A centerline had been marked on the transom and was still visible through the fiberglass. A board was clamped to the transom at the height of the guard and extending out about three feet from the hull. One of us held another board at the bow (the center of the stem is the centerline) and a string was stretched between the bow and stern boards at the same distance from the centerline, and marked where it passed over the lower guard. We deliberately made that line on the guard a couple inches wider than necessary. Then the lower guard is removed and securely clamped to sawhorse. Using the scribed parallel line, we draw and cut to one that will give us the correct width of the guard (around a inch and a half at the narrowest point, as I recall). Then the guard is permanently reattached with the screws and thickened epoxy. We routed a round corner on the top and bottom edge of the lower guard and applied a layer of cloth fiberglass tape for protection. It’s done except for drilling the hole for the leeboard pivot bolt.
The mast step and partners are installed. This was actually done before the deck was attached.
With the rubrails, leeboard guards and mast step and partner installed, its finally time to add the decks. The fore and aft compartments had fiberglassed floors and bilge panels, and the rest was sealed with epoxy. We also painted the compartments white, for better visibility (I hate rooting around in dimly lit compartments looking for gear).

Note that in the aft compartment, a hole has been cut for a deck plate for access. On the foredeck is the opening for the hatch that Michalak specified for both the fore and aft decks. And at the very front is a hole for a small deck plate that will give access to the watertight area forward of that extra bulkhead we added at the beginning of construction. A backing plate has been added under the foredeck where a deck cleat will be installed. Also, we were smart enough (for a change) to install the gudgeons before the stern deck, while it was still easy to reach the bolts to attach washers and nuts.
The deck has now been coated with epoxy.
Gluing on the framing for the foredeck hatch. This framing adds a great deal of strength and stiffness to the foredeck. A mistake we made was not adding any beams under the stern deck when we decided to use a deck plate instead of a hatch. The result is the stern deck is very flexible, and I’d be nervous about stepping on it, and maybe even sitting on it.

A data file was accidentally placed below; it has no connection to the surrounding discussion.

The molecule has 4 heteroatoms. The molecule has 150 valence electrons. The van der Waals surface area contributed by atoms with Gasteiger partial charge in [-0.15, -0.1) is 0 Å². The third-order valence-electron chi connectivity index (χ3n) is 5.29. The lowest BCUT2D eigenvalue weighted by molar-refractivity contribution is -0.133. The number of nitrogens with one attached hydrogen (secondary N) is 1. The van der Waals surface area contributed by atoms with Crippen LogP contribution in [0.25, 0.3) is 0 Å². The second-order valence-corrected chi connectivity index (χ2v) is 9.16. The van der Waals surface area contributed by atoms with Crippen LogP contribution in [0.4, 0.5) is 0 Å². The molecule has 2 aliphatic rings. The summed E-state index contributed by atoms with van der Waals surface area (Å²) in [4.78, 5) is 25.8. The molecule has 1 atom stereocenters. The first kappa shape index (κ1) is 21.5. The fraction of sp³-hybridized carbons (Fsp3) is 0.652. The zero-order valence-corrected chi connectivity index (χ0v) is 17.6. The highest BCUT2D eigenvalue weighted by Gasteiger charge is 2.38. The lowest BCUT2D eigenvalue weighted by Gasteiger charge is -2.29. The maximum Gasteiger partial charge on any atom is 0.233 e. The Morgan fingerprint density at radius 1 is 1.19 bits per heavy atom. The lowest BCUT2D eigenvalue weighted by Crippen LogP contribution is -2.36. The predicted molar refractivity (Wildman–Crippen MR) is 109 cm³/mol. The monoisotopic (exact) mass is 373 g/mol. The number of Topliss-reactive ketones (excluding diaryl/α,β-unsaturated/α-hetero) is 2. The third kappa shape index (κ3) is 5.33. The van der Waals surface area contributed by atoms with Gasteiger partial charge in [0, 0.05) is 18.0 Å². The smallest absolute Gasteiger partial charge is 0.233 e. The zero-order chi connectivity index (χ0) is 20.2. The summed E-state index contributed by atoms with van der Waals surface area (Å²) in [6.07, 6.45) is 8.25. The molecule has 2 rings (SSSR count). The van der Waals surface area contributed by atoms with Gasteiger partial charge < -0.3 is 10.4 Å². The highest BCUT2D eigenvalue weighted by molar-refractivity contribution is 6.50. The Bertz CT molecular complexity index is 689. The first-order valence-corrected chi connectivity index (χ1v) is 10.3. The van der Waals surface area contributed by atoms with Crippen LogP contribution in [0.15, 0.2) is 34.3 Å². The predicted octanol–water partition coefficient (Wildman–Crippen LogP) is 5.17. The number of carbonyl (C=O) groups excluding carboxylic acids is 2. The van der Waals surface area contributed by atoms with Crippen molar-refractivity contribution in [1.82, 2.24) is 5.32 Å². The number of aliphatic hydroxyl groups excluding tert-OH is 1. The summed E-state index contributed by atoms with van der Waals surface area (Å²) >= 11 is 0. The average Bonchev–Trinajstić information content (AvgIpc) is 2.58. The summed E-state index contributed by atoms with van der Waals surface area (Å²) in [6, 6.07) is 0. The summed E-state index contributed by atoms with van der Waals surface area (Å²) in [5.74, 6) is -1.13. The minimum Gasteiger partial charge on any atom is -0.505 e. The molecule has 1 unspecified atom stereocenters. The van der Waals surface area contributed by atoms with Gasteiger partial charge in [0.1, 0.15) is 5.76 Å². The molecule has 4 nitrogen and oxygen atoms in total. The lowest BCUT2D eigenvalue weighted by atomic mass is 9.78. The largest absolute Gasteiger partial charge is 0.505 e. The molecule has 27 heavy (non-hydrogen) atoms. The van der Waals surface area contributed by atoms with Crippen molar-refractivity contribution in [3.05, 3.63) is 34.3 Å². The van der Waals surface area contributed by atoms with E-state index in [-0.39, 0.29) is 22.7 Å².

Noel has obtained a water proof marine hatch and we plan to replace the deck plate with that, and will probably retrofit a couple of beams under the deck when that change is made.
On to the finish! We moved the boat from my house to Noel’s so he would have easier access to the endless finishing work, which is no small task. Here, the hull is coated again with epoxy, and the bottom covered with a graphite powder/epoxy mix for resistance to scrapes.
More sanding. It’s hard to express or show how much sanding is necessary to finish a boat.

Noel had coated the hull with a epoxy/microballoons mix prior to yet another round of sanding. Then he painted the hull and decks, varnished the rubrails and we installed the leeboard, rudder, cleats and other miscellaneous gear.

Here’s a video form an early outing in the Voyager. The sail is from my Piccup. It is smaller than the designed sail and, in this video, not particularly well set. But the boat is moving along well and seemed close-winded and cut well through the small chop.

http://www.youtube.com/watch?v=Lb2szfIJCVA

At this point, we’ve just about finished making a full size sail (I need myPiccup sail back!), and we still need to install the oarlocks. The cockpit needs a little more sanding and finishing, but we already know Noel has an excellent and enjoyable boat.

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P.S. By Noel.

Voyager was a nickname for a friend of mine: David B. McMurtrey who was the executive director of the Tallahassee Freenet (a free internet service offered in Tallahassee several years ago). He passed away in 2003. He grew up sailing small boats off St. Petersburg beach. That morning in Alligator harbor (when the videos were shot of Noel sailing his boat) I thought about how happy he would befor me, having built such a lovely boat and then sailing it on such a nice day. And she was named. -- Noel Davis

Wooboto plans are available at Duckworks